This is the most significant activity I’ve witnessed at the Katla Volcano since the last update, and whether or not this raises the odds of an imminent eruption remain to be seen; there have been a few earthquake swarms and other seismic activity since the last update, but nothing significant enough to report upon. Today is different. This recent spate of activity began on September 1st when there was a Magnitude 3.2 quake in Katla’s caldera. Prior to that, The Global Volcanism Program noted that:
From 18 July until mid-August, ten new ice cauldrons formed along the W, S, and E borders of the Mýrdalsjökull caldera (figure 3), signifying increased geothermal activity along a large part of the caldera rim. Changes on the icecap surface have been reported for some of the earlier eruptions of Katla, and the current activity could be a possible long-term precursor to a new eruption. A flight over the area on 9 September by Reynir Ragnarsson at Vík, revealed that the ice cauldrons did not develop much after mid-August. (My emphasis) MUCH MORE
Seismic activity is still rising at Katla and you can view the activity at this LINK. What makes today’s activity especially notable was reported on by Jón Frímann wherein he presents evidence of inflation within the Katla Volcano:
There seems to be inflation going on in Katla volcano, at least according to the automatic GPS data that IMO has on it’s web site. But this might be error in the data. But for the moment I do not think it is. But please do look at this data with the view that it might be wrong.
The inflation appears clearly on Lágu Hvolar GPS station. Copyright of this image belongs to Iceland Met Office. There are graphs and charts when you read the full story on the author’s site.
The inflation can be seen on Lágu Hvolar and Sólheimaheiði GPS stations. But it appears to be more clear at HVOL GPS station. But that is most likey because that GPS station is closer to the magma pocket in question that creates this movement.
The inflation also appears on Sólheimaheiði GPS station. But not as clearly as on Lágu Hvolar GPS station. Copyright of this image belongs to Iceland Met Office.
What might be the critical inflation before a eruption starts is hard to know until it happens. For Eyjafjallajökull volcano that was 60mm, for Grímsfjall volcano the inflation was actually 350mm. But that volcano had eruptions that did not change it’s inflation numbers. I do not know why Grímsfjall volcano is so different in this respect from other volcanoes in Iceland (that I know of so far). LINK TO FULL ARTICLE:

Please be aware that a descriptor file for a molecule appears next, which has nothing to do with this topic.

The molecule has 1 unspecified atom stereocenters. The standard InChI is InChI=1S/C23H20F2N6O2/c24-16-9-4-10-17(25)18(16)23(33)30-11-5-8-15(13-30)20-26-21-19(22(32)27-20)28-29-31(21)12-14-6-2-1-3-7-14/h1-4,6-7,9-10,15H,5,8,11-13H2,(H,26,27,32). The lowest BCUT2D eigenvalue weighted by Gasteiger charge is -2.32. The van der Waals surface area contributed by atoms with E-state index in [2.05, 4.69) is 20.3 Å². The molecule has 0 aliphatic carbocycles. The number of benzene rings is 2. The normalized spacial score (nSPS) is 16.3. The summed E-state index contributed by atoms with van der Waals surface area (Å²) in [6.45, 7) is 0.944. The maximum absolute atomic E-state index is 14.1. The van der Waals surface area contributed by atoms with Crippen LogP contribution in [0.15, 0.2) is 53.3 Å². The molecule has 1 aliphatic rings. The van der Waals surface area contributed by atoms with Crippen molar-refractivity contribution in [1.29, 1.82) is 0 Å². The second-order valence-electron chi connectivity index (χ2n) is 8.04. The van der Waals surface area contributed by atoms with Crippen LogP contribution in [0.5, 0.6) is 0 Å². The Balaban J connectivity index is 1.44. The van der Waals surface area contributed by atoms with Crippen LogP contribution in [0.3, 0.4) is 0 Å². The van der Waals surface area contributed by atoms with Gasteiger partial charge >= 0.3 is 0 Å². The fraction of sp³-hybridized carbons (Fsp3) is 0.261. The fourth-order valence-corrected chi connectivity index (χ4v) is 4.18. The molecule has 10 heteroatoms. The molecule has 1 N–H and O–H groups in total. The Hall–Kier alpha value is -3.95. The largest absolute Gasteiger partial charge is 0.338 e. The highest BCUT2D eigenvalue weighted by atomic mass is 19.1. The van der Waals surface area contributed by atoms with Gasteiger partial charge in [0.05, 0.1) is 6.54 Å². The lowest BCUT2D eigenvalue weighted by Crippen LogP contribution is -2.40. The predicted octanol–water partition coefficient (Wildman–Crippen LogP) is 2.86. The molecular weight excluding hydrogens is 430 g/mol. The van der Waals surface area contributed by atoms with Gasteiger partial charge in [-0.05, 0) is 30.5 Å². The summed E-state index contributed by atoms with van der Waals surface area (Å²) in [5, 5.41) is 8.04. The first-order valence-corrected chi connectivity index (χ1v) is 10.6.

The historical data noted in this and prior articles is highly suggestive of a Katla eruption occurring approximately one to one and a half years after an Eyjafjallavökull eruption, and we sit right smack in that time zone. This recent activity is notable enough to warrant continued monitoring but is not necessarily indicative of an imminent eruption. In the same breath, Katla could erupt at any time with little or no warning, although this time she does seem to be sending up red flags. If anything significant changes we will update the story again.
There appears to have been a small eruption at the Katla Volcano last night, which could be insignificant, or it could herald the full scale awakening of one of Iceland’s most dangerous volcanoes:
It seems that an small eruption took place in Katla volcano caldera during the night. At the moment it seems to be over. But it is hard to be sure. According to Icelandic news there where three newly formed cauldrons in the Mýrdalsjökull glacier. The eruption is unlikely to break the glacier at current time if it remains small. Newest news reports say that cracks have formed in the glacier around the cauldrons.
Evacuations are currently taking place in Álftaver, Þakgil and any other place that might be danger. People how are close to affected rivers from Mýrdalsjökull are urged to get away from them due to danger of dangerous gases in the glacier water.
The bridge over Múlakvísl is gone, it did vanish the flood water early this morning. According to the news the bridge got flooded around 03:00 UTC last night. This means that Road 1 is closed in this area.
Currently earthquake activity continues in Katla volcano caldera. But the tremor has been dropping for the past few hours after it topped around 03:00 UTC last night.
The tremor has dropped, but is not down to background levels yet. This might be small eruption for the moment. But I fear that might change in the next hours to few days. There is also an big risk of new floods from Mýrdalsjökull glacier due to this small eruption, or if new fissures open up at new places. MORE Plus Graphs and Charts
We will update this page as soon as we have more information. Actually, we missed this important report that mirrors our beliefs in regard the Katla Volcano. Even though there are increasing signs of an imminent eruption, nothing is appearing in the MSM. I’m betting that politicians don’t want to rattle the global economy and may be sacrifycing the positive results of being prepared versus politics, where profit is more precious than life itself:
Quake-hit Iceland volcano Katla shows strengthening signs of eruption